The Financial Times has called out Bloomberg over what it sees as a clickbaity non-story about how stock market fluctuations affect the world’s richest people.
The row began when TicToc; a live streaming news channel off-shoot of Bloomberg posted the following tweet:
— Bloomberg Quicktake (@Quicktake) February 5, 2018
Financial Times Alphaville journalist, Dan McCrum was not happy and posted his own article about the issue, complete with a shady subtweet.
No Bloomberg, the world's richest people did not lose $114bn… https://t.co/cRlzAuvl4T
— FT Alphaville (@FTAlphaville) March 9, 2018
And what was the issue here? Well, essentially, McCrum believes that Bloomberg’s headline was misleading.
In essence, Bloomberg’s article suggests that Warren Buffett, Jeff Bezos, Larry Page, Sergey Brin, and Mark Zuckerberg all lost money because of stock market fluctuations. These fluctuations caused their companies’ valuations to fall and therefore their stock was worth less. So far, so good.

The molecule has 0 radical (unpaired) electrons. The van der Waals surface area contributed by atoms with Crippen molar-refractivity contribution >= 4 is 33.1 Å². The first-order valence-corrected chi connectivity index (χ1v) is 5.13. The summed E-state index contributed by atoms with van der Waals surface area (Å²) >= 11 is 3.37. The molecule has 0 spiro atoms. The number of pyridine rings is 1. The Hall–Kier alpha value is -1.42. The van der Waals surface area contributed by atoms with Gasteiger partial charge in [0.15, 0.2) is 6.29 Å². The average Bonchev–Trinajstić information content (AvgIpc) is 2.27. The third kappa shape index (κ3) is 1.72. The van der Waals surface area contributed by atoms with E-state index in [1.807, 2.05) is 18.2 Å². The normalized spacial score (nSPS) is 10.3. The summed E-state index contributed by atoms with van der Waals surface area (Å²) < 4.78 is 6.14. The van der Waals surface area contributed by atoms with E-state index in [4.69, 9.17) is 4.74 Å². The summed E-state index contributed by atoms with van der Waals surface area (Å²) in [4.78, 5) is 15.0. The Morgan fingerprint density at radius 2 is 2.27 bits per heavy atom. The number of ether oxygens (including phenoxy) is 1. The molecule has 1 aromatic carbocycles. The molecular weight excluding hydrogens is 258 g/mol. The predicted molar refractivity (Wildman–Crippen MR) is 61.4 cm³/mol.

Except, McCrum argues, none of the people mentioned in Bloomberg’s article did lose any money because they didn’t actually sell any stock in their companies when the valuations were low. Stock prices fluctuate all the time, but it doesn’t really affect anything much until the people involved in those companies come to sell their stock.
Not only that, but this $114 billion loss that Bloomberg’s headline suggests means basically nothing to the people involved:
“The terminal doesn’t offer a total for their collective net worth, but it looks to be in the region of $5.5tn. With that context, $107bn is a 2 per cent variation in the wealth of these very rich people, probably less than the margin of error for the estimates which make up the index.”
McCrum goes on to offer an alternative suggestion for why Bloomberg posted the article in the first place:
“Regular stories are an advert for its ranking of 500 billionaires.”
Expect more of this sort of thing from the FT as part of its “Someone is wrong on the internet” series on its Alphaville blog.